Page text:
XAUUSD Prices Coil Ahead of the Next Big Break


Gold Price Outlook:

  • Gold prices put in a strong start to April trade after an outsized sell-off in mid-March.
  • Gold prices rallied by more than 7.7% from the April 1st low into yesterday’s high.
  • The 1700 level looms large, and bulls were unable to do much beyond that resistance last month. Will another test there bring bears back into play? Or is the yellow metal primed to surge to fresh seven-year-highs?

Gold Goes Bid After March Sell-Off

Last month was an eventful one across global markets, similar to March of 2008 when Bear Sterns went bankrupt, or September of 2008 when the same happened to Lehman brothers. This time, however, the driver was of a more unknown origin as the novel coronavirus continued to spread through the United States. It may be hard to believe now with a bit of perspective, but it was only March 1st when the first case was identified in New York and, troublingly, a few days later in an attorney from New Rochelle (just north of the city) who hadn’t traveled outside of the US; indicating that community spread had already begun.

As this was developing, fear drove the bid in Gold prices as the yellow metal surged by as much as 8.8% from March 1st into the highs on March 9th; but at that point an entirely different them took over as extreme risk aversion showed across global markets, and many assets were hit, including Gold.

So, while Gold is often considered a ‘safe haven’ asset – it’s also shown a tendency to sell-off in times of extreme stress as deflationary fears enter the equation. Between March and October of 2008 – Gold prices dropped by as much as 34%. Last month – Gold prices were hit to the tune of 15% before finding some support at a key area on the chart.

Gold Daily Price Chart

Gold Daily Price Chart

Chart prepared by James Stanley; Gold on Tradingview

Gold Prices – Bigger Picture

As looked at last week, Gold prices put in a long-legged doji during the month of March, highlighting the potential for extreme volatility or a potentially outsized break out or break down given the read of extreme indecision. And given the 8.8% pop in the first week of April trade, it looks like that theme may be closer to playing out.

Building Confidence in Trading

Building Confidence in Trading

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Building Confidence in Trading

Taking a step back on the Gold price chart and a directional bias begins to show, marked by last year’s aggressively bullish run that started in Q4 of 2018, just as US equities were getting hammered as the Fed appeared to be much more hawkish than what markets were looking for. As the Fed shuffled into a more dovish stance last year, moving from the four rate hikes in 2018 into a pattern of cuts – Gold prices popped, and continued to run, going overbought on a number of occasions as the yellow metal continued to rip.

That overbought backdrop showed up again in early-March after a strong breakout took place in February. That February breakout appeared to sync with the initial pricing-in of fears around coronavirus; but as the Fed moved into an emergency mode in mid-March, the deflationary fears reared their ugly head again as Gold gave up all of those breakout gains, and then some.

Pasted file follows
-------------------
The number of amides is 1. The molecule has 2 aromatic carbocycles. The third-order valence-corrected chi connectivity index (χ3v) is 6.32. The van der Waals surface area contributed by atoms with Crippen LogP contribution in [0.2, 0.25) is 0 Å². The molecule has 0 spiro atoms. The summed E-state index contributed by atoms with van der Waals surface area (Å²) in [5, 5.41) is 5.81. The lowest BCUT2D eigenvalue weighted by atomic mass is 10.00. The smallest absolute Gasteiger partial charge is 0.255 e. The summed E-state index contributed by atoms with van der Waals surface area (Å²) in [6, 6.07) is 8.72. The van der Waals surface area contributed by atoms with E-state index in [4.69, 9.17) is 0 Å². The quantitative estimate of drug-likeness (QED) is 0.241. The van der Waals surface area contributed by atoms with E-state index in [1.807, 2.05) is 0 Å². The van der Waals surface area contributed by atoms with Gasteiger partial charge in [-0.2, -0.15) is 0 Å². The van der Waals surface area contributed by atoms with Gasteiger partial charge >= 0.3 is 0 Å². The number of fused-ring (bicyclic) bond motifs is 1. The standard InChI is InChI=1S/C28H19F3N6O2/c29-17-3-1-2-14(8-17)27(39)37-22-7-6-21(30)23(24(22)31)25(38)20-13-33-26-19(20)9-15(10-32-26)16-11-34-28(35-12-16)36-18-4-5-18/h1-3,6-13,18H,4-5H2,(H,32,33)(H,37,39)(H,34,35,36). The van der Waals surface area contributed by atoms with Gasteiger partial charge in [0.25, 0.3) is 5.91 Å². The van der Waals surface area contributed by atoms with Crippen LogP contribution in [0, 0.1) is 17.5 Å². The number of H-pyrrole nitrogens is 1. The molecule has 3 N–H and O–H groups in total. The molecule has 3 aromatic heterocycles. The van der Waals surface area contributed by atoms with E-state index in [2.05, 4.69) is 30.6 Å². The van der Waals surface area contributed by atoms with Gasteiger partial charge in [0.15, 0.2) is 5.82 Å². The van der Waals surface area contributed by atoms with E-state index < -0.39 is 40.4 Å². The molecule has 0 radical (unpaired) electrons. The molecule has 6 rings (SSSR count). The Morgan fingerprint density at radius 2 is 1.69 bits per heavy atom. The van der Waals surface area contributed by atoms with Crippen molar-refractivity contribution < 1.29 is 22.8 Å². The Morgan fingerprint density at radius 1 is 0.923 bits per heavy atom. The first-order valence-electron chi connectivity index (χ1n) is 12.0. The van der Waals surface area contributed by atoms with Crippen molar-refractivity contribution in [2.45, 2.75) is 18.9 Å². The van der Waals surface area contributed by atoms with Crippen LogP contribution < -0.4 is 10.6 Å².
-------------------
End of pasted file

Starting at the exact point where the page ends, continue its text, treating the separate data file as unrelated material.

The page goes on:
Gold
BEARISH

Data provided by



of clients are net long.



of clients are net short.

Change in Longs Shorts OI
Daily 8% -4% 5%
Weekly 11% -1% 8%

But even the pullback, despite its size and scope of 15%, was moderated to a degree. Price action made a quick trip to a key area of support; and this is the same zone that had held the lows in November of last year before buyers showed up in December and January. This takes place around the 1450 level which is confluent with the 38.2% Fibonacci retracement of the post-Financial Collapse major move in Gold prices.

Gold Monthly Price Chart

Gold Monthly Price Chart

Chart prepared by James Stanley; Gold on Tradingview

Gold Near-Term

After the mid-May swoon traders would rightfully be cautious of looking to trend strategies around Gold. Frankly, it can be difficult to project over the next couple of days much less the next few weeks or months.

Given current price action, bullish stances could remain as attractive, looking for continued governmental support as the economic destruction from near-global shutdowns remains in-force. The big fear, of course, would be a global recession or another shoe dropping on an item like European debt or, perhaps even Municipal bond debt in the United States. But should some element of support and relative calm remain in risk markets, the topside of Gold can remain as attractive.

At this point, Gold prices appear to be cauterizing some short-term support around an area of prior resistance, taken from the approximate 1640 area on the chart. This also lines up with the 76.4% retracement of the March sell-off, adding a bit of confluence to this current spot of support.

Above current price action – 1675 remains of interest, as does the big figure of 1700. If those levels can be taken out, the next obvious area of resistance potential comes in around 1750. On the support side of Gold, a longer-term Fibonacci level lurks around 1628; and below that is the 61.8% marker of the March pullback, which helped to build a bit of higher-low support ahead of last week’s close.

Gold Price Two-Hour Chart

Gold Two Hour Price Chart

Chart prepared by James Stanley; Gold on Tradingview

— Written by James Stanley, Strategist for DailyFX.com

Contact and follow James on Twitter: @JStanleyFX





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